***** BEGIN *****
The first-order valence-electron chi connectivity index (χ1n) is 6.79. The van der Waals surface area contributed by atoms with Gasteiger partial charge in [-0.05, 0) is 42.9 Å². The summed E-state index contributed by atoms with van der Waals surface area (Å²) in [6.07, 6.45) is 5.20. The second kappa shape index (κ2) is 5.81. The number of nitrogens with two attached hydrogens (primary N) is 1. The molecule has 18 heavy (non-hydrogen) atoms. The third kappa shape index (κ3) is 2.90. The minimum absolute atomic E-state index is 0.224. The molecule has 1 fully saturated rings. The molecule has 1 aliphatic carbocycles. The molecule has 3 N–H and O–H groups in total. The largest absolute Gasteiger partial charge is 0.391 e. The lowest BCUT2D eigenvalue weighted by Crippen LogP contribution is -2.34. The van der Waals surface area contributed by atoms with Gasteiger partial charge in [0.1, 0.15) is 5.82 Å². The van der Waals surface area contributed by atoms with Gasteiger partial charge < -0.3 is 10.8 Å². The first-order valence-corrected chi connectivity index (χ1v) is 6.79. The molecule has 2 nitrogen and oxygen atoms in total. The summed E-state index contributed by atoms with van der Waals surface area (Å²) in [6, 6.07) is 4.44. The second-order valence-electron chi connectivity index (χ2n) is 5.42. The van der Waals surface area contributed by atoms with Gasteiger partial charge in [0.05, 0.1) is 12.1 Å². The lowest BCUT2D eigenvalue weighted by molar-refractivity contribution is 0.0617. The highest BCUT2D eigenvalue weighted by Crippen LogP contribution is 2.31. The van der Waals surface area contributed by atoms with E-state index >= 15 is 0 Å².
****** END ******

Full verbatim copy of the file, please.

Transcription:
The first-order valence-electron chi connectivity index (χ1n) is 6.79. The van der Waals surface area contributed by atoms with Gasteiger partial charge in [-0.05, 0) is 42.9 Å². The summed E-state index contributed by atoms with van der Waals surface area (Å²) in [6.07, 6.45) is 5.20. The second kappa shape index (κ2) is 5.81. The number of nitrogens with two attached hydrogens (primary N) is 1. The molecule has 18 heavy (non-hydrogen) atoms. The third kappa shape index (κ3) is 2.90. The minimum absolute atomic E-state index is 0.224. The molecule has 1 fully saturated rings. The molecule has 1 aliphatic carbocycles. The molecule has 3 N–H and O–H groups in total. The largest absolute Gasteiger partial charge is 0.391 e. The lowest BCUT2D eigenvalue weighted by Crippen LogP contribution is -2.34. The van der Waals surface area contributed by atoms with Gasteiger partial charge in [0.1, 0.15) is 5.82 Å². The van der Waals surface area contributed by atoms with Gasteiger partial charge < -0.3 is 10.8 Å². The first-order valence-corrected chi connectivity index (χ1v) is 6.79. The molecule has 2 nitrogen and oxygen atoms in total. The summed E-state index contributed by atoms with van der Waals surface area (Å²) in [6, 6.07) is 4.44. The second-order valence-electron chi connectivity index (χ2n) is 5.42. The van der Waals surface area contributed by atoms with Gasteiger partial charge in [0.05, 0.1) is 12.1 Å². The lowest BCUT2D eigenvalue weighted by molar-refractivity contribution is 0.0617. The highest BCUT2D eigenvalue weighted by Crippen LogP contribution is 2.31. The van der Waals surface area contributed by atoms with E-state index >= 15 is 0 Å².